Squirt photography…

Today was definitely an interesting day and a learning experience!

Ever since Rachel Jane told me that the yellow flowers I included in my Day 1 post were used by boys to squirt water at the girls when she was younger. I wanted to see if I could capture the droplets as they exploded out of the flower bud. I’ve recently been inspired by the water droplet photography of Heinz Maier, who has done some breathtaking work. I almost feel like I wouldn’t even be able to approach what he’s been able to create, so I’ve been thinking about how I can use similar techniques to capture other types of photos.

In order to prep for my shoot, I did a quick search of the web and came across PhotosbyKev’s advice on how to take photos of water droplets. The most important piece of information I gleaned from it was that I should manually set the flash to 1/64-1/128 of full power, as any brighter setting will lengthen the time the flash bulb stays on, creating motion blur.

For this shoot I started out putting my Raynox DCR-250 Super Macro lens onto my 50mm f1.8. It’s a great, inexpensive way of turning a 50mm into a macro lens. I also used my tripod and an SB700 flash with a Lumiquest Softbox III on it.

Here’s what I would consider the best:

Water Squirt 1
1/200 sec at f8.0, ISO 200
Cropped & Edited in Lightroom

I collected almost 100 unopened buds and proceeded to experiment to get that perfect capture. Here’s what I found:

  1. Instead of the usual major confounding factor of trying to capture a droplet with a press of the shutter, I had to deal with having a number of buds that were duds, timing the shutter to the squeezing of my fingers and different buds exploding at different pressures! It made for a slightly frustrating experience at times.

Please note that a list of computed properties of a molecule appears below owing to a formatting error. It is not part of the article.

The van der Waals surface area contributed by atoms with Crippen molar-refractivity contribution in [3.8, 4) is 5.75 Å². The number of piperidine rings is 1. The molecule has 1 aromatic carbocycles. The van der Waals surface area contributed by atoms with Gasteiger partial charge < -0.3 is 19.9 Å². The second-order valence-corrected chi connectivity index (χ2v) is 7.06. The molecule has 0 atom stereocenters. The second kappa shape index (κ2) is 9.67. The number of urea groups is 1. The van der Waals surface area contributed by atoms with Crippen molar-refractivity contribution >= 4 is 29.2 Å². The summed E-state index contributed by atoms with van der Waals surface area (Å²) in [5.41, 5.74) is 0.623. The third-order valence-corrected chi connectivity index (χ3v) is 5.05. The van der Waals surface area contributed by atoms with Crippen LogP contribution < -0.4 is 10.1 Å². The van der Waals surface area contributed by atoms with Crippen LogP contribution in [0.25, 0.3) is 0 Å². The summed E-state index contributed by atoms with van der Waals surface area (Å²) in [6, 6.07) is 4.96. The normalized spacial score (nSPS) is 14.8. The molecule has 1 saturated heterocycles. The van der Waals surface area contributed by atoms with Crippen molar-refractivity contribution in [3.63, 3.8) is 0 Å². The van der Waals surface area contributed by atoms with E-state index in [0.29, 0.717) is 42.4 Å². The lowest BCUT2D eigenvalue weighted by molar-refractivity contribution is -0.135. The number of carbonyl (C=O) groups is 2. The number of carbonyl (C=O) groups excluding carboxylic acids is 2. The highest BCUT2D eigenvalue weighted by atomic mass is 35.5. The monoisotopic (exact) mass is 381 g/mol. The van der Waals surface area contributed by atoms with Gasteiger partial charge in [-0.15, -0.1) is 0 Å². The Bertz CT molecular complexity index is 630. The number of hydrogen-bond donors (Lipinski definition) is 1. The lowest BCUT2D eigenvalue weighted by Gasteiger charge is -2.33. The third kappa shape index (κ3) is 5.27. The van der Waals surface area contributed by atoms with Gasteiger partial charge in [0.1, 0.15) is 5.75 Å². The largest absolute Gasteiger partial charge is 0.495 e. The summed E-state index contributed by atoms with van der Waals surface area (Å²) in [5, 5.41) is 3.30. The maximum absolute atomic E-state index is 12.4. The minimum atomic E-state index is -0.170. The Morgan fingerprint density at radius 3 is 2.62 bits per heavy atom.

2. Trying different setups can help break the frustration. I started with a voice-activated lightstand (read: assistant) – a phrase coined on Strobist – while I played double duty of bud-squeezer and shutter-presser. With the camera on my tripod, I manually focused on a specific point and then would bring the bug into what I thought (not always correctly) was the focal plane. In this arrangement, we tried exploding the buds upwards, sideways and downwards (since I figured I could change their orientation as I saw fit in Lightroom). Having the VAL squeeze and hold the flash proved to be difficult as we had to do a countdown.
  3. To shoot without an assistant, put the light on the tripod and figure out the rest yourself!
  4. My arms are about 1 – 2 inches too short to easily shoot with the camera in one hand and a bud in the other. I was constantly straining to get the bud in focus to take the shot! Likely not a problem for most people! 😛

Here’s the rest:

So out of less than 100 shots, I was able to get 12 shots where I actually captured the squirt in a way that was interesting to me. Only 5 have the focus at a level that could make them print-worthy, but I think it might be interesting for you to see the others none-the-less. Hopefully you can tell which ones were taken with and without the macro adapter. But can you tell which were taken in which orientation?

I wasn’t able to get exactly what I was looking for, but I learned a lot and I expect to use these skills again in the future!



7 Comments on “Squirt photography…”

  1. vk says:

    Wow. From one extreme to another. Almost 100 shots vs.1 shot. It just illustrates the labour of love related to photography. I think I could tell which one is taken w the macro adapter, but I could not tell about the orientation… That is hard!

    A VAL, eh? That gave me a morning chuckle :).

  2. Rifqi says:

    Kind of interesting, like regular water drop photos in reverse.

  3. I really like this experiment! it is amazing because catching the right moment, you can freeze water, without make it ice! great! cheers

  4. miltonjohns says:

    Love these Matt. Great work. Thanks for the detailed “How to” Really useful. 🙂

  5. Matt Korinek says:

    Thanks everyone! I’m happy with the reults from the technique even though I’m not stoked about the quality of the images themselves. But like I’ve said before, the point of this experiment is to expand my creative talents, and I achieved that!

  6. Danielle says:

    These are fantastic! Love it, Love it.

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